Skip to main content

As workers in the Quebec Port stripped "Montreal" off the Canada Steamship Lines cargo ship Birchglen, the vessel was losing more than just a Canadian port of registry. It was losing its Canadian crew and the Maple Leaf flag that attached it to its country of ownership.

Canadian workers were being replaced with a cheaper Ukrainian crew and captain. The flag of Barbados -- a flag of convenience as it is known in the shipping industry -- will soon be flying on the ship's masthead. And a freshly painted "Bridgetown" will mark the ship's new port of registration in Barbados, a country used by shipping companies to lower taxes.

The practice is commonplace in the industry. And it would have gone largely unnoticed if it weren't for the fact that the vessel belongs to the shipping empire run by Prime Minister Paul Martin's family.

Story continues below advertisement

Mr. Martin transferred control of his Canada Steamship Lines Inc. empire to his sons last March, after he faced a storm of criticism that his business interests would place him in conflict with his official duties.

A total of 20 Canadian commercial sailors on the Birchglen were laid off and have been replaced with 22 Ukrainian crew members who will be paid lower wages and receive fewer benefits.

For Canada Steamship Lines parent company CSL Group Inc., the practice makes good business sense. The company argues that higher Canadian wages make it impossible to compete internationally. And because Canadian law requires a vessel registered in Canada to maintain an all-Canadian crew, the company says it had no choice but to register the ship in Barbados.

"If we don't have a foreign crew we will not achieve a certain level of competitiveness," CSL spokeswoman Martine Malk said yesterday.

"If we want to compete we need those lower wages."

Ms. Malk added that the Birchglen would remain a Canadian-owned ship. That will require the company to pay taxes in Canada on the ship's revenue overseas rather than the lower tax on profits -- 2.5 per cent or as low as 1 per cent -- paid to Barbados from the company's foreign ships registered abroad.

For the Prime Minister, being associated with a company that is hiring foreign workers to replace laid-off Canadians is giving the opposition ammunition to attack the Liberals for ignoring the needs of Canadians.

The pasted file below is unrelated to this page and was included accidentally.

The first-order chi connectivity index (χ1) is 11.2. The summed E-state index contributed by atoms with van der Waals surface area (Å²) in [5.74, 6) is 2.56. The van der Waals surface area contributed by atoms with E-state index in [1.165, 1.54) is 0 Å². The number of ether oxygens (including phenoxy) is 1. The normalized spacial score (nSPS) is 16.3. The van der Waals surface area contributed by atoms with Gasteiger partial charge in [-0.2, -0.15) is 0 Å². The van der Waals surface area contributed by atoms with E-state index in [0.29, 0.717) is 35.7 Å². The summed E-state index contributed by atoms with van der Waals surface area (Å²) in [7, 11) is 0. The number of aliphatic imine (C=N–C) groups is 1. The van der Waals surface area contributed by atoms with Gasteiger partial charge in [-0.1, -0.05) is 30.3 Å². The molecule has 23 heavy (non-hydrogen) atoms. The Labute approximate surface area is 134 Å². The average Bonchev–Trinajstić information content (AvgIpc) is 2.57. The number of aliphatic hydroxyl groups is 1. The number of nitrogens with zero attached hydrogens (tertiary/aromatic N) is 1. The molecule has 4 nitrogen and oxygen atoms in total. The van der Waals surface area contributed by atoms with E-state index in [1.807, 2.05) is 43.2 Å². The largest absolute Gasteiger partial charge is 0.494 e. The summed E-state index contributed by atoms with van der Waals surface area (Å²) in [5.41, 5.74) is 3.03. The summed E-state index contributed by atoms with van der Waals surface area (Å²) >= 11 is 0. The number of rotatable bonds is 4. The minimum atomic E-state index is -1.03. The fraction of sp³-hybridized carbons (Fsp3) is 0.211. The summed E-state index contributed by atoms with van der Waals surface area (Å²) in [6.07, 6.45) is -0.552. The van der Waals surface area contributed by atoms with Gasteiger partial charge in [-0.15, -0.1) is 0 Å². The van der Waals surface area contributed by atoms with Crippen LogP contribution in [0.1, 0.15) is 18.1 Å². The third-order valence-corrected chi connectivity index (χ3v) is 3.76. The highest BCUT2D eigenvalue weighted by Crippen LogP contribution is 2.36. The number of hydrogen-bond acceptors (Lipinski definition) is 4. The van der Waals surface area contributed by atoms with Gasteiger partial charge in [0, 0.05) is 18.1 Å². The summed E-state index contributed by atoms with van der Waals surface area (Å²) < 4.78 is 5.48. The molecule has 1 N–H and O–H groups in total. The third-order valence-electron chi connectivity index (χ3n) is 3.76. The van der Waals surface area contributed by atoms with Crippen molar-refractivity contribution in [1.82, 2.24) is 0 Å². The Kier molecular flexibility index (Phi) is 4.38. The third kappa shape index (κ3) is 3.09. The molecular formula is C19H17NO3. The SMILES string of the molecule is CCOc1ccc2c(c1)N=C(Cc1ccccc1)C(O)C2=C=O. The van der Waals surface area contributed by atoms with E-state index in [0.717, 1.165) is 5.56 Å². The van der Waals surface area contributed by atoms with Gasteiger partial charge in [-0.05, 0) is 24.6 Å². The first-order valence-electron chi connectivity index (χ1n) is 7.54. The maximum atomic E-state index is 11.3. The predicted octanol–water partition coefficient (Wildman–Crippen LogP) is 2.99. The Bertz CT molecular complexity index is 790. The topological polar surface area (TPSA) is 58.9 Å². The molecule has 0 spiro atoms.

Story continues below advertisement

"The government has to put an end to a practice that creates unemployment for our workers here while allowing Canadian vessels to use cheap labour from foreign countries," said Roger Clavet, the Bloc Québécois candidate in the Quebec City riding of Louis-Hébert. "CSL can now stand for 'Canada's Shameless Leader.' "

The Bloc said it has built a case to demonstrate that as finance minister, Mr. Martin was in conflict of interest when his government adopted tax laws that allowed CSL to avoid paying $103-million in taxes to the Canadian government.

The Bloc was also poised to reignite the debate over the $161-million in business dealings that CSL had with the federal government over the past 11 years.

Mr. Martin has attempted to focus public attention on his ability to meet higher ethical standards, defending himself from renewed Bloc attacks on his personal integrity. But Bloc candidates remain convinced that Mr. Martin's former ties to the shipping empire he sold to his sons last year is an issue that has only begun to simmer in the minds of voters in Quebec, where Liberal support has slipped considerably in the past two months.

Report an error Editorial code of conduct
Comments

Welcome to The Globe and Mail’s comment community. This is a space where subscribers can engage with each other and Globe staff. Non-subscribers can read and sort comments but will not be able to engage with them in any way. Click here to subscribe.

If you would like to write a letter to the editor, please forward it to letters@globeandmail.com. Readers can also interact with The Globe on Facebook and Twitter .

Welcome to The Globe and Mail’s comment community. This is a space where subscribers can engage with each other and Globe staff. Non-subscribers can read and sort comments but will not be able to engage with them in any way. Click here to subscribe.

If you would like to write a letter to the editor, please forward it to letters@globeandmail.com. Readers can also interact with The Globe on Facebook and Twitter .

Welcome to The Globe and Mail’s comment community. This is a space where subscribers can engage with each other and Globe staff.

We aim to create a safe and valuable space for discussion and debate. That means:

  • All comments will be reviewed by one or more moderators before being posted to the site. This should only take a few moments.
  • Treat others as you wish to be treated
  • Criticize ideas, not people
  • Stay on topic
  • Avoid the use of toxic and offensive language
  • Flag bad behaviour

Comments that violate our community guidelines will be removed. Commenters who repeatedly violate community guidelines may be suspended, causing them to temporarily lose their ability to engage with comments.

Read our community guidelines here

Discussion loading ...

Due to technical reasons, we have temporarily removed commenting from our articles. We hope to have this fixed soon. Thank you for your patience. If you are looking to give feedback on our new site, please send it along to feedback@globeandmail.com. If you want to write a letter to the editor, please forward to letters@globeandmail.com.
Cannabis pro newsletter